KEIR RADNEDGE in GELSENKIRCHEN: Sir Bobby Robson, once asked the priority for any manager at a major tournament, answered: “Two of them: one, win your first match and, second, win your first match.”

Robson’s latest successor as England manager, Gareth Southgate, might have preferred less challenging opposition than Serbia to launch the attempt to bring home that elusive major prize. Still, all’s well that ends well and a 1-0 win was due reward for a hard night’s work.

Serbia, appearing at the finals for the first time in 24 years, brought Premier League experience of their own to the party, notably in top scorer Aleksandar Mitrovic. They also attacked England on the back of a pre-match message of encouragement from Novak Djokovic who knows all about winning big matches.

Jude Bellingham . . . official man of the match

As a counter measure Southgate, after all the speculation, opted for Liverpool’s Trent Alexander-Arnold as midfield partner for Declan Rice. This allowed him to field his dream attack of Bukayo Saka, Jude Bellingham and Phil Foden in support of captain Harry Kane.

England controlled possession from the opening minutes which was no problem for Serbia who were content with that as long as they could control their own penalty box. This strategy was undermined in spectacular fashion in the 13th minute.

Bellingham had attracted plenty of early attention from Serb boots on the ground but they were unprepared for his power in the air. Kyle Walker’s perfectly-judged pass inside the fullback provided Saka with the opportunity to cross to the far post where the Real Madrid 20-year-old dived forward fearlessly to head home.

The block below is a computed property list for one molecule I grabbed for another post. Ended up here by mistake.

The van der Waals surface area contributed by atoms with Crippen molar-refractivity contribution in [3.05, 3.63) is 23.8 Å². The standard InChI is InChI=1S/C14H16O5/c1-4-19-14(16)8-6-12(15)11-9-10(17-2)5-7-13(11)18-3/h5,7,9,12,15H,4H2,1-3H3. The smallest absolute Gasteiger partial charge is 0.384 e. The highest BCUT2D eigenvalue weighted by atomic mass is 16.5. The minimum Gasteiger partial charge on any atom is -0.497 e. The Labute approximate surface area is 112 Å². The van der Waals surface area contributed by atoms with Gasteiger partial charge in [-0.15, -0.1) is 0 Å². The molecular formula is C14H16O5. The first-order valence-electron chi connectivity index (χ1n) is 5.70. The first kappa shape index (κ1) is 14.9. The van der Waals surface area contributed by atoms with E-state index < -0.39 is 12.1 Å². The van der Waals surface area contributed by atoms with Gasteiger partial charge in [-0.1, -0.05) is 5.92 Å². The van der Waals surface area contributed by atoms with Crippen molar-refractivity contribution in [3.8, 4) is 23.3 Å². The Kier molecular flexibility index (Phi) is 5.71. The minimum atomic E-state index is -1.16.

England survived one first-half scare when defensive confusion on the left provided Mitrovic with a shooting chance. The former Fulham leader was irritated with himself for shooting wide of Jordan’s Pickford left-hand post. Similarly England might have been disappointed at failing to capitalise further on Saka’s right-wing pace.

Change of pace

Serbia abandoned their containment strategy in the closing stages of the first half and put England under serious pressure in the opening 20 minutes of the second half. Fortunately for England their final passes were poor though Pickford had to spring nimbly into action to fist a drive on the turn from Dusan Vlahovic over the bar.

Moments earlier Kane had headed a cross against the bar before England, with the added physical grit of substitutes Conor Gallagher and Jarrod Bowen, saw it through.

England may have hoped that lining up to God Save the King for the first time in 74 years might have brought them some luck. On the other hand, the last tournament occasion was the 1950 World Cup. That one did not end well.

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